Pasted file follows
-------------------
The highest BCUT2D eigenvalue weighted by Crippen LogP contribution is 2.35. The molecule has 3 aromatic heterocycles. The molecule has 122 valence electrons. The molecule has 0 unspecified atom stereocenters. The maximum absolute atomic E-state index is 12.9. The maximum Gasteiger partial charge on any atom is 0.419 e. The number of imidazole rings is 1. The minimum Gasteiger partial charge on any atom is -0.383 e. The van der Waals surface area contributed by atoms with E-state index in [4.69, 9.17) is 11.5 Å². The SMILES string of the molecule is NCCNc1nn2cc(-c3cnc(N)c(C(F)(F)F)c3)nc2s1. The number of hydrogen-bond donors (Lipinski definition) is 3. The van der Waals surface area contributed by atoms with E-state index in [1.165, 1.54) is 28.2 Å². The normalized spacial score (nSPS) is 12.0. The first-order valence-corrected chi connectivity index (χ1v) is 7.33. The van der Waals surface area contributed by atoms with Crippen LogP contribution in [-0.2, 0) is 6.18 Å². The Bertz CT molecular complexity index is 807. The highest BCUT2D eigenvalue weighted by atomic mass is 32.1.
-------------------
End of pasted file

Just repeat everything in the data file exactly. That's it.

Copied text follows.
The highest BCUT2D eigenvalue weighted by Crippen LogP contribution is 2.35. The molecule has 3 aromatic heterocycles. The molecule has 122 valence electrons. The molecule has 0 unspecified atom stereocenters. The maximum absolute atomic E-state index is 12.9. The maximum Gasteiger partial charge on any atom is 0.419 e. The number of imidazole rings is 1. The minimum Gasteiger partial charge on any atom is -0.383 e. The van der Waals surface area contributed by atoms with E-state index in [4.69, 9.17) is 11.5 Å². The SMILES string of the molecule is NCCNc1nn2cc(-c3cnc(N)c(C(F)(F)F)c3)nc2s1. The number of hydrogen-bond donors (Lipinski definition) is 3. The van der Waals surface area contributed by atoms with E-state index in [1.165, 1.54) is 28.2 Å². The normalized spacial score (nSPS) is 12.0. The first-order valence-corrected chi connectivity index (χ1v) is 7.33. The van der Waals surface area contributed by atoms with Crippen LogP contribution in [-0.2, 0) is 6.18 Å². The Bertz CT molecular complexity index is 807. The highest BCUT2D eigenvalue weighted by atomic mass is 32.1.